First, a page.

Effects of fatigue on bilateral ground reaction force asymmetries during the squat exercise

Hodges, Stephanie, author
Reiser, Raoul Frederick, II, advisor
Puttlitz, Christian Matthew, committee member
Browning, Raymond, committee member
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Physical performance and risk for injury have been related to functional asymmetries of the lower extremity. The squat exercise is an important, functional movement serving as the major multi-joint, closed-chain lower extremity exercise in many strength and conditioning programs, as well as a large component in rehabilitation. Examinations of asymmetries during the squat exercise have revealed bilateral differences in the net joint torques, indicating unequal actions between the lower extremities. To date, no study has examined how fatigue affects these asymmetries. PURPOSE: The goal of this investigation was to examine functional bilateral asymmetries of the lower extremities during the squat exercise, exploring how they may change during the course of an individual set, as well as across multiple sets with fatigue. Based on a review of literature related to the effects of fatigue on functional asymmetries, it was hypothesized that asymmetries would increase with fatigue. METHODS: Seventeen recreationally trained men (n=9) and women (n=8) (mean ± SD age: 22.3 ± 2.5 yrs; height 170 ± 9.3 cm; mass 73.4 ± 13.8 kg) performed five sets of eight repetitions with 90% of their predetermined eight-repetition maximum (8RM 113 ± 35 % of their body mass). Anthropometric measurements and vertical ground reaction force (GRFv) data were collected. GRFv asymmetries were calculated by subtracting the % load on the right foot from that of the left foot. Initially highly symmetric subjects (± 1.7%) were removed from the analyses. The first two (R1&2) and last two (R7&8) repetitions of each set were examined. Eight subjects were reassessed for repeatability measures. RESULTS: R7&8 took longer to complete than R1&2 within a single set (p<0.001), however this finding was not observed across sets (p=0.867). The average asymmetry level across all sets for the absolute average was 4.3 ± 2.5% and 3.6 ± 2.3% for R1&2 and R7&8, respectively. There was no difference in whole group analysis (n=17) for any of the GRFv asymmetry analyses. Initially symmetric subjects were removed for the following analyses. For absolute peak instantaneous forces, the average asymmetry level across all sets was 3.8 ± 2.3% and 3.2 ± 2.3% for R1&2 and R7&8, respectively. Within a set, based on absolute asymmetry, levels of asymmetry dropped from beginning to end of a set (p=0.044). Exploring general shifts towards the left or right leg revealed a significant difference in peak instantaneous asymmetry with subjects becoming more symmetric with fatigue during the course of a single set (p=0.042). Of those who placed more weight on their right side at the beginning of a set, based on average asymmetry, a significant movement towards symmetry was seen for repetitions within a single set (p=0.036). Anthropometrics (segment lengths and circumferences) were generally not highly correlated to the asymmetries. Anthropometric measures were highly repeatable (Cronbach's α≥0.905, p≤0.003), as were time and asymmetry assessments of the squat GRFv asymmetries from visit to visit (Cronbach's α≥0.733, p≤0.056). CONCLUSION: These results suggest that functional asymmetries though low were present, and remained consistent, in this healthy population during a squat exercise. Contrary to the hypothesis, asymmetries did not increase with fatigue, however time to complete each repetition within a set increased with fatigue. Healthy subjects appear to load limbs similarly, subjecting them to a relatively similar training stimulus.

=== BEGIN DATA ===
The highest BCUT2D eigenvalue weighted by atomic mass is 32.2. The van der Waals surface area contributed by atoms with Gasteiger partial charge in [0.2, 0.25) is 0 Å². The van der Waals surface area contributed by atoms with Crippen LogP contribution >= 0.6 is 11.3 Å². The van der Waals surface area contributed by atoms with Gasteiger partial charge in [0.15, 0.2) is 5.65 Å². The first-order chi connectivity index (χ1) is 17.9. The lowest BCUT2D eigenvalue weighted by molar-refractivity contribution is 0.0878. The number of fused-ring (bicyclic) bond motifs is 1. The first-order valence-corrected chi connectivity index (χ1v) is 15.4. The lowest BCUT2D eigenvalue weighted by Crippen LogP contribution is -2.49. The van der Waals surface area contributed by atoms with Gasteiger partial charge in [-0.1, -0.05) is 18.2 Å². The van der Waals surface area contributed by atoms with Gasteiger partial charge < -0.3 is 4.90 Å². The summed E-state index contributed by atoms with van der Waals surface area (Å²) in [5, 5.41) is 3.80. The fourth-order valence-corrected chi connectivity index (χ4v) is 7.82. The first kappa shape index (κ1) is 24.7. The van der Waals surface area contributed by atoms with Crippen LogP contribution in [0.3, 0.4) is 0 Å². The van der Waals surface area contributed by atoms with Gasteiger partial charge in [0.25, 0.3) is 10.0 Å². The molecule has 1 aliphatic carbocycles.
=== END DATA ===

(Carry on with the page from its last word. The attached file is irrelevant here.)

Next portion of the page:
Department Head: Richard Gay Israel.
2010 Summer.
Includes bibliographical references (pages 55-60).
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